How To Value Your Early Stage Startup
As most of you startup junkies should know by now, perhaps the hardest thing as a business person, when raising a series of financing, is sorting out your valuation. It is actually a craftsmanship and evaluating the organization ineffectively can have an adverse consequence towards future rounds of financings.
Some of the most well-known approaches to put a sticker price, used by VCs on your business incorporate the following techniques:
- The DCF (Discounted Cash Flow)
- Venture Capital Method which calculates valuation based on expected rates of return at exit.
- The First Chicago method
- Market & Transaction Comparables
- Asset-Based Valuations such as the Book Value or the Liquidation value
- Berkus Method which attributes a range of dollar values to the progress startup entrepreneurs have made in their commercialization activities.
- Scorecard Valuation Method which adjusts the median pre-money valuation for seed/startup deals in a particular region and in the business vertical of the target based on seven characteristics of the company.
- Risk Factor Summation Method which compares 12 characteristics of the target company to what might be expected in a fundable seed/startup company.
As you find above, there is more than one way to value your startup. Despite what it may look like in the media; there are actually solid equations for pricing investment rounds.
Here are some of the different rounds a startup are likely to go through:
- Pre-seed: raising $200K - $500K at a valuation of $1M - $3M
- Seed: raising $500K - $2.5M at a valuation of $2M - $6M (revenues expected by investors are $0 - $50K per month)
- Series A: raising $3- $12M at a valuation of $10M - $40M (revenues expected by investors are $100K - $250K per month)
- Series B: raising $10M - $25M at a valuation of $30 - $100M (revenues expected by investors are $350K - $800K per month)
- Series C: raising over $20M at valuations of over $100M (revenues expected by investors are over $1M per month)
In addition, it is essential to recognize pre-money valuation from post-money valuation. Pre-money valuation is a term you regularly hear in the VC scene. This just methods the measure of amount of value that is attributed to the organization by investors before the investment dollars go in. It's primarily utilized as a benchmark to decide the measure of value that new investors will get in a startup.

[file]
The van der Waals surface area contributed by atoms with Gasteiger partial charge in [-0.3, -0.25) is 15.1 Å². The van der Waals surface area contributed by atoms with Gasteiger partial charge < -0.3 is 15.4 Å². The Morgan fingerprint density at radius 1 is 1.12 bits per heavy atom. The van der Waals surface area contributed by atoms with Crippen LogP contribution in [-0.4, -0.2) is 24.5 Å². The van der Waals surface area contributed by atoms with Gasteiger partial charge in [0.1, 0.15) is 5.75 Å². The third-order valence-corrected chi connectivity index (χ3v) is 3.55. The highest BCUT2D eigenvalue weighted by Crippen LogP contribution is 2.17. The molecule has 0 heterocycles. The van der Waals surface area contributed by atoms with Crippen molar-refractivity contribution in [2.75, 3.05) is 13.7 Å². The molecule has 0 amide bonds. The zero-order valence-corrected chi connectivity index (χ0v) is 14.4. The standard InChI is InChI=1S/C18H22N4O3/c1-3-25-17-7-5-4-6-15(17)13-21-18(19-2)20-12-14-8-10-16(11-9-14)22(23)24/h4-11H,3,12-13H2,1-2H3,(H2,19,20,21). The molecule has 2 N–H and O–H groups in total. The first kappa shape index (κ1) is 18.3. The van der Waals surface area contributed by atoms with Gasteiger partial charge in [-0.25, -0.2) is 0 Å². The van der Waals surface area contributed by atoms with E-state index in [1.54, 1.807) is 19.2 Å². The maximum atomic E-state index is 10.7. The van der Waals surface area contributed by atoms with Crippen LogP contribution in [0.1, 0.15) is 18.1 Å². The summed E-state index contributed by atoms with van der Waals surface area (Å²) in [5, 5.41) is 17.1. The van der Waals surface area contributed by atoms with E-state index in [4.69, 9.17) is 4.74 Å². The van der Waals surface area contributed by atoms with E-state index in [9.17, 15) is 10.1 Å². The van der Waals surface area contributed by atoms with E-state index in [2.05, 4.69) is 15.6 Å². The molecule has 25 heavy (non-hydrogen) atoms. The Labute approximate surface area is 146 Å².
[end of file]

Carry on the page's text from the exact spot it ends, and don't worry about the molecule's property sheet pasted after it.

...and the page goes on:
So if the "pre-money valuation" is $4 million, and the investors put in $1 mm, in principle, the founders own 80% of the organization and the investors own 20% of the organization.
In another scenario, if the pre-money is $4 mm and the investors put in $2 mm, the founders now just own 66% of the organization and the investors own 33% of the organization. The pre-money valuation PLUS the sum contributed gives you the "post-money valuation".
In our first model it was $5 million ($4mm pre-money in addition to $1 mm invested capital) and in our second model the post-money was $6 million ($4 mm pre-money in addition to $2 million invested capital).
Utilizing the pre-money valuation as a reason for venture is more normal than post-money, in light of the fact that the estimation of the current value isn't diminished based on the amount of extra capital the founders can raise.
The way I see it, the most ideal approach to set up a valuation is to perceive what the market is paying for some of your peers when they were at your equivalent financing stage. There are a few really good websites that you can use to track such transactions. Utilizing peer valuations to set up your own makes it hard for investors to reveal to you that your valuation is too high which is regularly a strategy utilized by investors to bring your cost down to get greater value for their venture.
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